- The Washington Times - Wednesday, January 15, 2003

President Bush yesterday dangled food and energy as incentives for North Korea to give up its nuclear program, reviving a dormant policy once called the "bold approach" for broad-based dialogue with the communist state.
The policy was initiated in the summer of 2001, when Mr. Bush instructed Secretary of State Colin L. Powell to seek comprehensive dialogue with the North that would include discussions "about energy and food," as well as the easing of U.S. economic sanctions.
If North Korea chooses to dismantle its nuclear program, "then I will reconsider whether or not we'll start the bold initiative that I talked to Secretary Powell about," Mr. Bush told reporters in the Oval Office before a meeting with Polish President Aleksander Kwasniewski.
But the president insisted that the United States will not reward "bad behavior" or be "blackmailed."
Meanwhile, the White House late last night denied a report by Kyodo news agency in Japan that the administration has proposed giving North Korea a written security guarantee in a letter from Mr. Bush to North Korean leader Kim Jong-il.
"There is no credibility to that story. That story is false," said National Security Council spokesman Sean McCormack.
Kyodo, in a report from Washington, quoted a senior U.S. official as saying that under the proposal, Mr. Bush would state in a letter to Mr. Kim that Washington had no hostile intentions toward North Korea and would make clear that it had no intention to invade or attack the communist state.
The Japanese news agency said the proposal was conveyed to North Korea through several diplomatic routes, including the North Korean mission at the United Nations, two European countries and Australia, but that North Korea had yet to reply.
After a policy review that was completed in June 2001, ending months of tough talk about Mr. Kim's reclusive regime, the Bush administration sought talks with North Korea "at any time, any place, without preconditions"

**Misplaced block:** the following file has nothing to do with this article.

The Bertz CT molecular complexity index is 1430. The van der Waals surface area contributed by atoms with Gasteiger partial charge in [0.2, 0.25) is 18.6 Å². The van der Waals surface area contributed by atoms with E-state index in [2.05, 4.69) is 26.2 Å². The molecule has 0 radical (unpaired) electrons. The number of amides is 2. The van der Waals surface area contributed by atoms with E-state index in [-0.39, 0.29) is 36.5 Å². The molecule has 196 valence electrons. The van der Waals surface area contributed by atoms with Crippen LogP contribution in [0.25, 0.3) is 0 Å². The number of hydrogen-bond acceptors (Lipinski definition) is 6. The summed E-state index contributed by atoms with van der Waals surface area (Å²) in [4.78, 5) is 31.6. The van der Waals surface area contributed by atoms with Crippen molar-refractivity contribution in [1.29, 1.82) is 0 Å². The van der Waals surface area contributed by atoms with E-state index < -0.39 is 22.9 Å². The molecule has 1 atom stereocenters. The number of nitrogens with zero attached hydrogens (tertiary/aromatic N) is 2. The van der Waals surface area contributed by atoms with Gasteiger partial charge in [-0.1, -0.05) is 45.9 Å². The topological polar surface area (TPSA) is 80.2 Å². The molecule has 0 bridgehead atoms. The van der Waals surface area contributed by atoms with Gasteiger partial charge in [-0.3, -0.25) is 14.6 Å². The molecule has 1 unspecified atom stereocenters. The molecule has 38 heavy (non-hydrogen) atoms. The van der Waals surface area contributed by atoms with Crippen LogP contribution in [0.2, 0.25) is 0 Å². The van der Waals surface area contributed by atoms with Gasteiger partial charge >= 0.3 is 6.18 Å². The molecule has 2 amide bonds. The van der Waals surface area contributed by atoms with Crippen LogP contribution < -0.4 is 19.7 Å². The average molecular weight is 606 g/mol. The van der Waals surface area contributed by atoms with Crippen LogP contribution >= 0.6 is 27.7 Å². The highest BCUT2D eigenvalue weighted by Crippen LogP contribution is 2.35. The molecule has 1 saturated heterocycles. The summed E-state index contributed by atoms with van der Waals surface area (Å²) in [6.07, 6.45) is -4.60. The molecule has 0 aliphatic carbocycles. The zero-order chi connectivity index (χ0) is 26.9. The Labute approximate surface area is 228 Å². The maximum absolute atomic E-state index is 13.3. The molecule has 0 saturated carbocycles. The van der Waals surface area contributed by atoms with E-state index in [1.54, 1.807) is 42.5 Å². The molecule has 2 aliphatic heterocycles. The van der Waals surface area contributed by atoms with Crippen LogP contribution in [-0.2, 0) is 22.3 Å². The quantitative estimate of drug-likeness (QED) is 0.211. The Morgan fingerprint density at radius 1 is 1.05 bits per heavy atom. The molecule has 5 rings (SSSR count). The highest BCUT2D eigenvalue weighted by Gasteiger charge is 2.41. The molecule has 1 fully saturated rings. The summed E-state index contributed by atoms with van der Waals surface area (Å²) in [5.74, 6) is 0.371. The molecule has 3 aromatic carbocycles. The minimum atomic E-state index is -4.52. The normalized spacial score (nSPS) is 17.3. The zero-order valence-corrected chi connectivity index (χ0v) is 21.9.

But dialogue did not take place until October, when James Kelly, assistant secretary of state for East Asian and Pacific affairs, went to Pyongyang and confronted his hosts with intelligence about a secret uranium-enrichment program. Uranium is a fuel used to make atom bombs.
Since then, the administration has suspended the monthly shipments of heavy fuel oil the North had been receiving as part of a 1994 deal to give up its nuclear program.
As for food aid, Washington has repeatedly said the aid is not connected with the nuclear standoff between the two countries but that it depends on North Korea providing better access to the U.N. World Food Program, which administers the assistance, to monitor its distribution and use.
Yesterday, Mr. Bush seemed to link food aid to the current crisis, but the State Department later said that the United States "will be a significant donor" in the future.
State Department spokesman Richard Boucher said a decision on this year's amount has not been made. Last year, U.S. food donations totaled 155,000 metric tons of food.
Mr. Bush's comments came a day after Mr. Kelly told reporters in Seoul, "Once we get beyond nuclear weapons, there may be opportunities with the U.S., with private investors, with other countries to help North Korea in the energy area."